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Stackyard News May 07

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Top Your Swards to Maximise Pasture Potential

Kuhn’s Robert Garthwaite says the pasture topper, if used in a timely fashion, could be one of the livestock farmer’s most important tools this summer.

Front mounting of the pasture topper leaves a more complete result by avoiding wheelings, whether controlling weeds or maintain grazing quality.

kuhn bpr 280

In a perfect world, pasture topping is a waste of good grass, but in a season of volatile weather and unpredictable growing conditions it has a valuable role in optimising herbage production. It might also be the best way to keep grassland weeds under control.

Grass grown for grazing is like no other crop. We want swards to produce as much vegetative growth as possible throughout the season - without heading – and that is totally against nature’s intentions. As such, farmers need all the help they can get to maximise productivity.

“Under an ideal grazing regime, stocking rates will be kept at levels to maintain an optimum sward height with excess grass mown for conservation,” says Robert Garthwaite. “But in summers with average temperatures and rainfall it is not uncommon for grass to grow away from stock, creating the possibility of heading.

“When grass plants produce seed heads, production of leafy tillers stops and energy is channelled towards generating seeds on an erect lignified stem.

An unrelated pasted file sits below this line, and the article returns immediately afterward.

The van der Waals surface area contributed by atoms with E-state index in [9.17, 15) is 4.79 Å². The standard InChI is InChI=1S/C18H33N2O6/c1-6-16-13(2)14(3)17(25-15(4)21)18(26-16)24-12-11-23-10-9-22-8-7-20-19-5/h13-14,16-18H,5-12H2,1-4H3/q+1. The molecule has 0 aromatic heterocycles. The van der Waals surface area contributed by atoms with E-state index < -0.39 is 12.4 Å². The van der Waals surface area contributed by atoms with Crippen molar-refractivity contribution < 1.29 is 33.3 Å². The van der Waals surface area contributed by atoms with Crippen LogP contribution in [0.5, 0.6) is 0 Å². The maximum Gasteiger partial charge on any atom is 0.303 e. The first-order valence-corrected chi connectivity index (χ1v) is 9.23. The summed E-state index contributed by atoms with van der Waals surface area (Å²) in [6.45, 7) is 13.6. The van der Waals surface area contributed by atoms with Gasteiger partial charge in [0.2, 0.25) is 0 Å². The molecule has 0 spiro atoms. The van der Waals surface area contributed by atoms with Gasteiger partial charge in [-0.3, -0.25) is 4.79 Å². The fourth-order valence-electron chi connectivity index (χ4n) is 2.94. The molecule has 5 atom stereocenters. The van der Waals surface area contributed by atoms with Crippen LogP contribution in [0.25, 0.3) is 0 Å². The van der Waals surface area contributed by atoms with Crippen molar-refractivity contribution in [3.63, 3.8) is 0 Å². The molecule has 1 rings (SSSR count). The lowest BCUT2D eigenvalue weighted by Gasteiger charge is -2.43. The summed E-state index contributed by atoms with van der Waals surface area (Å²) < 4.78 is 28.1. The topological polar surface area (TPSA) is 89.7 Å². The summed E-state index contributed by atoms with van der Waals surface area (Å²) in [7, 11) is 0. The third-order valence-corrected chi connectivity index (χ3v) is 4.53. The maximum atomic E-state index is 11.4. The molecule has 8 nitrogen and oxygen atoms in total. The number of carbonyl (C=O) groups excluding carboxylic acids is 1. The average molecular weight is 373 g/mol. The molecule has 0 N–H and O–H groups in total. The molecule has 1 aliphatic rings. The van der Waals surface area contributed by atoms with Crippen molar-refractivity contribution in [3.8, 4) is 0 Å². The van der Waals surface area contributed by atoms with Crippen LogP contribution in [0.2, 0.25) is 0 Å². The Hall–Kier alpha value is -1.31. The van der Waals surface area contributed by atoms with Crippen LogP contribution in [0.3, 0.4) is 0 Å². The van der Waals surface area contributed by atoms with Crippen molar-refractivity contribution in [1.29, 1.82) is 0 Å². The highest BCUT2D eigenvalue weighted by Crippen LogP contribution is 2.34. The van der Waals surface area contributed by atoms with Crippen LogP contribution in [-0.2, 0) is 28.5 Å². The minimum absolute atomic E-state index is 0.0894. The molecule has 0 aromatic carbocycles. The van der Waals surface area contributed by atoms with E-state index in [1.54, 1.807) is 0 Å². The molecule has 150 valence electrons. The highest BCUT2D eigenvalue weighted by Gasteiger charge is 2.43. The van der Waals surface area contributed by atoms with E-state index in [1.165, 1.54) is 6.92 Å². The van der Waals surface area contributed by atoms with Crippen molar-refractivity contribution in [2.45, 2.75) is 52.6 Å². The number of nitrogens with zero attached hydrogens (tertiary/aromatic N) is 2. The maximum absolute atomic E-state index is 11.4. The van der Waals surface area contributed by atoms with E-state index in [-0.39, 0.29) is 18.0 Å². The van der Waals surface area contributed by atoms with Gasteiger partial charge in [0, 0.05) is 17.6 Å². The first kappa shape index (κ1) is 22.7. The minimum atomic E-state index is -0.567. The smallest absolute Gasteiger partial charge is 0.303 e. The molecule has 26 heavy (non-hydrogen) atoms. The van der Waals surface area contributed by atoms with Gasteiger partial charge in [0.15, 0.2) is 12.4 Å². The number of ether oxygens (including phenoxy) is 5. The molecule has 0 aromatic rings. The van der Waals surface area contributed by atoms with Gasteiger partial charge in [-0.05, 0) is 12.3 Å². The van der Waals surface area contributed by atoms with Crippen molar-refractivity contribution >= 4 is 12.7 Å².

“Tactical use of a pasture topper to prevent seed heads developing can be a very useful intervention in order to keep pastures as productive as possible throughout the season.”

Pasture toppers are more widely used by farmers for grassland weed control, although for some this may be more of a cosmetic exercise than a serious attempt to end an infestation.

Certainly in an organic farming situation or on any farm where agrochemical use may be restricted, strategic topping is by far the best means of controlling thistles.

“Thistles must be topped before they head, but no earlier than the end of June in a typical year,” says Robert Garthwaite. “By leaving a clean cut stubble of several inches, the open stems allow water down into the root, which causes rotting and kills a good proportion of the thistles.

“It’s not a complete kill, but in a regime where sprays are not used, it is a highly effective means of control.”

Pasture toppers will on many farms be increasingly required for other tasks, such as field margin and set aside maintenance, so it is important to match you machine to it full range of uses. When replacing your worn out topper, think about wider usage and ensure you select a machine that has the capacity and strength to meet your needs.

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